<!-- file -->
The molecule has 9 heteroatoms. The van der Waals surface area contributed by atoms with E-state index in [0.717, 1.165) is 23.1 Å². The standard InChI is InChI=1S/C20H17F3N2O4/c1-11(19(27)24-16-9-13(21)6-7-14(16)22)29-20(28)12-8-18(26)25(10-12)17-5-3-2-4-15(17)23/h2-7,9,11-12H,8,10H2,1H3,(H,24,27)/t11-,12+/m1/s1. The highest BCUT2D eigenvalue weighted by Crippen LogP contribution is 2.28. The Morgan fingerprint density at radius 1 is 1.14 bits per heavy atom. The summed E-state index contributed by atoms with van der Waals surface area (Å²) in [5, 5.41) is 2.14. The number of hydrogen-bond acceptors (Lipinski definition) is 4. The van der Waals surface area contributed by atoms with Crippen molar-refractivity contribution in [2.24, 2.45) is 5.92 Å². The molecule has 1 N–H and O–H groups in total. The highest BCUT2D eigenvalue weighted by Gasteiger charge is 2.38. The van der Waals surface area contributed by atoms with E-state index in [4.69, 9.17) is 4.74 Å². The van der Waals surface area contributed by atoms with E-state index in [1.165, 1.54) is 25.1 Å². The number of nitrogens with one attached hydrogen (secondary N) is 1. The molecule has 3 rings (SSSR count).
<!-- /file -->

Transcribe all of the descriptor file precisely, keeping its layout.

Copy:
The molecule has 9 heteroatoms. The van der Waals surface area contributed by atoms with E-state index in [0.717, 1.165) is 23.1 Å². The standard InChI is InChI=1S/C20H17F3N2O4/c1-11(19(27)24-16-9-13(21)6-7-14(16)22)29-20(28)12-8-18(26)25(10-12)17-5-3-2-4-15(17)23/h2-7,9,11-12H,8,10H2,1H3,(H,24,27)/t11-,12+/m1/s1. The highest BCUT2D eigenvalue weighted by Crippen LogP contribution is 2.28. The Morgan fingerprint density at radius 1 is 1.14 bits per heavy atom. The summed E-state index contributed by atoms with van der Waals surface area (Å²) in [5, 5.41) is 2.14. The number of hydrogen-bond acceptors (Lipinski definition) is 4. The van der Waals surface area contributed by atoms with Crippen molar-refractivity contribution in [2.24, 2.45) is 5.92 Å². The molecule has 1 N–H and O–H groups in total. The highest BCUT2D eigenvalue weighted by Gasteiger charge is 2.38. The van der Waals surface area contributed by atoms with E-state index in [4.69, 9.17) is 4.74 Å². The van der Waals surface area contributed by atoms with E-state index in [1.165, 1.54) is 25.1 Å². The number of nitrogens with one attached hydrogen (secondary N) is 1. The molecule has 3 rings (SSSR count).